What will a healthy Raptors’ rotation look like?

For all the bench's success, Toronto will need to shrink its rotation when it finally fields a healthy roster.

It is when the rain reaches its fever pitch, when the pummeling patter of precipitation pounds the present flat, that reveries of the next sunny day are most powerful. We dream of the future when we're bored in the present, invent new and exciting games if only we could go outside. And by that same token, the Toronto Raptors are caught in a downpour. Against the Brooklyn Nets, the Raptors were missing, depending on your individual preferences for players, perhaps five of the top eight in their rotation. The present may be painful, but there's much that we can take as a lesson for the future.

For various reasons, both contractual and contextual, the Raptors are probably not going to ask Gary Trent jr. to come off the bench. (Even if perhaps they should.) Though he's in a cold shooting streak, he is the team's highest-volume catch-and-shoot 3-point shooter, and the only players attempting reasonable volume who are more accurate than he on such shots are Fred VanVleet and...Scottie Barnes. Toronto's other starters are entrenched, as VanVleet, Barnes, O.G. Anunoby, and Pascal Siakam especially are the stars upon whom the weight of the team's success will lie most heavily.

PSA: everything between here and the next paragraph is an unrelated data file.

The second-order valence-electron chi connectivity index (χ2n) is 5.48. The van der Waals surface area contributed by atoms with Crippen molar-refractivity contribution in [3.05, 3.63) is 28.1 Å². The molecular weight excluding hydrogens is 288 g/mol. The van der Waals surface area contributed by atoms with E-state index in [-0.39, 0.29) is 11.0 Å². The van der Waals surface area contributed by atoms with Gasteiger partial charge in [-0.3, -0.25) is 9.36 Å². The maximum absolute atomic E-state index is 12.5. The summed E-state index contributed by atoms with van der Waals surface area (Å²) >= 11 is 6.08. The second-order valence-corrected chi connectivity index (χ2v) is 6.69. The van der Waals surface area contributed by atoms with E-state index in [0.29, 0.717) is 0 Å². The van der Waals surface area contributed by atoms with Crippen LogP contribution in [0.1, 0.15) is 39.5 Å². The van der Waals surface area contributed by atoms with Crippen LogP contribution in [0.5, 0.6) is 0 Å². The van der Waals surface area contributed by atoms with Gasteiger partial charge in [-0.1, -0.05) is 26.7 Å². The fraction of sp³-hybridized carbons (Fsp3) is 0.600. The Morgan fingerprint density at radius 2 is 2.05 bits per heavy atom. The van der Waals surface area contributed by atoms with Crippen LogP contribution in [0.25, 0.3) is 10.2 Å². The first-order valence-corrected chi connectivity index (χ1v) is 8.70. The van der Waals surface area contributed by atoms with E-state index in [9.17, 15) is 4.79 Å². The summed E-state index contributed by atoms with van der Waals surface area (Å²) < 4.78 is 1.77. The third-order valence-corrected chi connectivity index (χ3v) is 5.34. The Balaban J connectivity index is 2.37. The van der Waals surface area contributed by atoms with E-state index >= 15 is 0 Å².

So the starters are likely not, barring unforeseen and extreme variance of play, up for debate. But the bench rotation very much is. And once the team is finally healthy, it will look dramatically different from the last time the Raptors were whole.

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